There are many things about the economy in Africa that are distinct from the US. In a lot of places, you bargain over prices. White people consistently pay more. Fruit, meat, and other foodstuffs are often all bought from different places. However, one element I did not expect is the lack of a bulk discount. In much of Africa, the price you pay for 12 of a good is simply the unit price times 12. There often is no “bulk rate:.
The principle behind the bulk discount is simple. Suppose I am a supplier, and I have one box of crackers (in Kenya, “biscuits” or more specifically in the case of salted crackers, “dinner biscuits”) that costs me $2.00 from the suppler, that I sell for $3.00. I have earned a dollar in profit. However, suppose now I am selling two boxes of crackers, that again cost me $2.00 each. In total, they cost me $4.00. If I sell them for $5, assuming I can sell them equally fast, I will again have made $1.00, so the same level of profit. Therefore, I can make just as much money by offering a discount rate. Budget shoppers in the US try to take advantage of this fact.
However, this is also based on what economists call “decreasing marginal utility”. This is the principle that consumers enjoy more of the first slice of pizza than they do of the 4th. The more of a good they have, the less they value each additional unit. It is because of this principle that selling in bulk becomes necessary.
In much of Africa, this is offset by income. Simply put, it is quite often only the wealthy who can afford to buy a bunch of one thing at any at a time. Get no illusions about how most people don’t know where their next meal is coming from. For a few people, that may be true, but my previous statement doesn’t mean people cannot afford to feed themselves. However, if I have a smaller amount of money, I’m less likely to buy a 1-pound bag of rice at once, when 2 cups now, another 2 cups tomorrow, another two cups the day after will do, and will still allow me to have the money each day, in case I need it for something else.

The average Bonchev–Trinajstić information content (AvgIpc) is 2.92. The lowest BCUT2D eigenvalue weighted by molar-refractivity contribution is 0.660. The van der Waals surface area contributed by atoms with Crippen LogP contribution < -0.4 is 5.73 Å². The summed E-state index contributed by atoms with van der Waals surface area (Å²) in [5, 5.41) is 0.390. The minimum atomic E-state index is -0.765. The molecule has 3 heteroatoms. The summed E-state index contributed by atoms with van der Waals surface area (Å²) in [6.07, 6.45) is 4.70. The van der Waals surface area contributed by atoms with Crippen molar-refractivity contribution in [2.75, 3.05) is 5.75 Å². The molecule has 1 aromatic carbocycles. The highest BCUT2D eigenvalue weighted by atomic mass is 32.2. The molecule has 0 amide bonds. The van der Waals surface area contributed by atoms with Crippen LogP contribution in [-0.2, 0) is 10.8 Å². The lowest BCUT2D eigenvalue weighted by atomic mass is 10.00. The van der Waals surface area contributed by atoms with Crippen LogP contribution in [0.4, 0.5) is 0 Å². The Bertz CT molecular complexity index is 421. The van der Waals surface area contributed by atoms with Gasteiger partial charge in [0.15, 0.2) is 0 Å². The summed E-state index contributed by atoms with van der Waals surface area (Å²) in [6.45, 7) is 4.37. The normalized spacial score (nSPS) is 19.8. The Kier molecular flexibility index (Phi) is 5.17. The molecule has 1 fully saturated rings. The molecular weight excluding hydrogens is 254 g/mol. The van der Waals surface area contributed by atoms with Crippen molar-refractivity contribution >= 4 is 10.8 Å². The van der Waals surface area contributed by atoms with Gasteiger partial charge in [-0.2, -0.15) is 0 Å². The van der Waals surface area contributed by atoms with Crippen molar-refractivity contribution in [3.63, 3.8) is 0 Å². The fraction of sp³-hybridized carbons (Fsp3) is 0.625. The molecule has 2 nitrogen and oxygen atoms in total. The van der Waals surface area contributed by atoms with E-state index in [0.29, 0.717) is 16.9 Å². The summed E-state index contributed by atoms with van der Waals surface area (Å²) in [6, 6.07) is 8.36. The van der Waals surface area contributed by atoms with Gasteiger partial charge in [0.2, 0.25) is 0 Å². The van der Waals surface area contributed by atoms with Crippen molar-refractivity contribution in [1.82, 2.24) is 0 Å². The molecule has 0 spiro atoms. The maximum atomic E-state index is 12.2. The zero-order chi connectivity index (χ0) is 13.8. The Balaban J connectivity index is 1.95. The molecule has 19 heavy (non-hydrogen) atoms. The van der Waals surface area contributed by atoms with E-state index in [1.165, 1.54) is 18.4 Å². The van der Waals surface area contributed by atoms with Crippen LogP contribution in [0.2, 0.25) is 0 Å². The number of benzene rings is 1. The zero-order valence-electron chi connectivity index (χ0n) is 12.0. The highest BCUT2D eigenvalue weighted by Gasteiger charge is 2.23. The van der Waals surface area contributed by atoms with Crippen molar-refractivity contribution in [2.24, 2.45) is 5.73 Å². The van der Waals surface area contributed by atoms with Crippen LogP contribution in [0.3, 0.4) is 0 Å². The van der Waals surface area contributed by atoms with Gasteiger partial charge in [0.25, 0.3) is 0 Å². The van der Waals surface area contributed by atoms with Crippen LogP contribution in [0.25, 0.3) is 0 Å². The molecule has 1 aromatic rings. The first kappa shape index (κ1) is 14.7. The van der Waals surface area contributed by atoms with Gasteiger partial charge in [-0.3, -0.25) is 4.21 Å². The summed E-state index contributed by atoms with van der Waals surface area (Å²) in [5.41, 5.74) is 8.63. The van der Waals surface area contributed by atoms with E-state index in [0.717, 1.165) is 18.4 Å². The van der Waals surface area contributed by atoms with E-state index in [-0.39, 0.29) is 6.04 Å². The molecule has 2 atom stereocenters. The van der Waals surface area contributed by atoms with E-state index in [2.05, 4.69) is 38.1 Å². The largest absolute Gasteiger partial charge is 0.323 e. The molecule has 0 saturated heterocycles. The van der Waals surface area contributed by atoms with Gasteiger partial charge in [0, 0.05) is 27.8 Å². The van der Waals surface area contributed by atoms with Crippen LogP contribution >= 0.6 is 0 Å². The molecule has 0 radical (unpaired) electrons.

It is quite common for Africans to buy all the ingredients they need to cook that night, every day at the end of the day instead of buying for a week, or a few weeks at a time. Small kiosks often accommodate the tendency to buy on an “as I need it” basis, allowing the sell of things like a single cigarette or stick of gum, something that you’d never see in the States.
Therefore, if I am trying to buy 24 bottled waters at once, the principle is still probably true that I get less extra value out of the 24th than out of the 1st. However, if I can afford to buy 24 bottled waters at the same time, it means I have more money than the typical citizen. Therefore I probably can afford to pay the unit price for all 24. In case after case, I saw the income effect trump the diminishing marginal benefit effect. The fact that richer people were buying more meant more to sales prices than the fact I would get diminished benefit out of each additional unit of that good.